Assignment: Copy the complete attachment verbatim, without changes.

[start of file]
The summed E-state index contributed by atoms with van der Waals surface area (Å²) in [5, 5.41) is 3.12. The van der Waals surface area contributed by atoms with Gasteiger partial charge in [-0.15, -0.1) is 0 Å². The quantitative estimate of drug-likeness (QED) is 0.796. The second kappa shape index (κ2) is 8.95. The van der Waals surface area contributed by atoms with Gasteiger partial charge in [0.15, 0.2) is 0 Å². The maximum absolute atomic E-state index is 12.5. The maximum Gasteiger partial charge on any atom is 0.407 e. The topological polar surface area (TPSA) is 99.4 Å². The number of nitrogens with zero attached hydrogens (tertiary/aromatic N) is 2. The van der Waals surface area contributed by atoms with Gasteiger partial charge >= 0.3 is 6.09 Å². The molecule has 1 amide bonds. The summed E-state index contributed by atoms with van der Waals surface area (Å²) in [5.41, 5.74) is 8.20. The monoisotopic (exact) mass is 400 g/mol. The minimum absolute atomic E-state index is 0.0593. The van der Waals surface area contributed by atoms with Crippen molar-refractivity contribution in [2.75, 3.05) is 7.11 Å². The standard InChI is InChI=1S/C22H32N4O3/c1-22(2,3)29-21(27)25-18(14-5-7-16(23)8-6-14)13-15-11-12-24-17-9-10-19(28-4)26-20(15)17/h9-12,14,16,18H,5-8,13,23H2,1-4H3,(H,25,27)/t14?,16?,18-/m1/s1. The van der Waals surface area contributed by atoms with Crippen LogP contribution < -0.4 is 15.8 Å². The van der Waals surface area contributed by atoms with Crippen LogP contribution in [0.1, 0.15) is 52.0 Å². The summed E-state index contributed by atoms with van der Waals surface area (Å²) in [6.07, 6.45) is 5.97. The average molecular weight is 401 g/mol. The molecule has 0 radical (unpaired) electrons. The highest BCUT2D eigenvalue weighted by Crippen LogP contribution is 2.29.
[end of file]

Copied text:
The summed E-state index contributed by atoms with van der Waals surface area (Å²) in [5, 5.41) is 3.12. The van der Waals surface area contributed by atoms with Gasteiger partial charge in [-0.15, -0.1) is 0 Å². The quantitative estimate of drug-likeness (QED) is 0.796. The second kappa shape index (κ2) is 8.95. The van der Waals surface area contributed by atoms with Gasteiger partial charge in [0.15, 0.2) is 0 Å². The maximum absolute atomic E-state index is 12.5. The maximum Gasteiger partial charge on any atom is 0.407 e. The topological polar surface area (TPSA) is 99.4 Å². The number of nitrogens with zero attached hydrogens (tertiary/aromatic N) is 2. The van der Waals surface area contributed by atoms with Gasteiger partial charge >= 0.3 is 6.09 Å². The molecule has 1 amide bonds. The summed E-state index contributed by atoms with van der Waals surface area (Å²) in [5.41, 5.74) is 8.20. The monoisotopic (exact) mass is 400 g/mol. The minimum absolute atomic E-state index is 0.0593. The van der Waals surface area contributed by atoms with Crippen molar-refractivity contribution in [2.75, 3.05) is 7.11 Å². The standard InChI is InChI=1S/C22H32N4O3/c1-22(2,3)29-21(27)25-18(14-5-7-16(23)8-6-14)13-15-11-12-24-17-9-10-19(28-4)26-20(15)17/h9-12,14,16,18H,5-8,13,23H2,1-4H3,(H,25,27)/t14?,16?,18-/m1/s1. The van der Waals surface area contributed by atoms with Crippen LogP contribution < -0.4 is 15.8 Å². The van der Waals surface area contributed by atoms with Crippen LogP contribution in [0.1, 0.15) is 52.0 Å². The summed E-state index contributed by atoms with van der Waals surface area (Å²) in [6.07, 6.45) is 5.97. The average molecular weight is 401 g/mol. The molecule has 0 radical (unpaired) electrons. The highest BCUT2D eigenvalue weighted by Crippen LogP contribution is 2.29.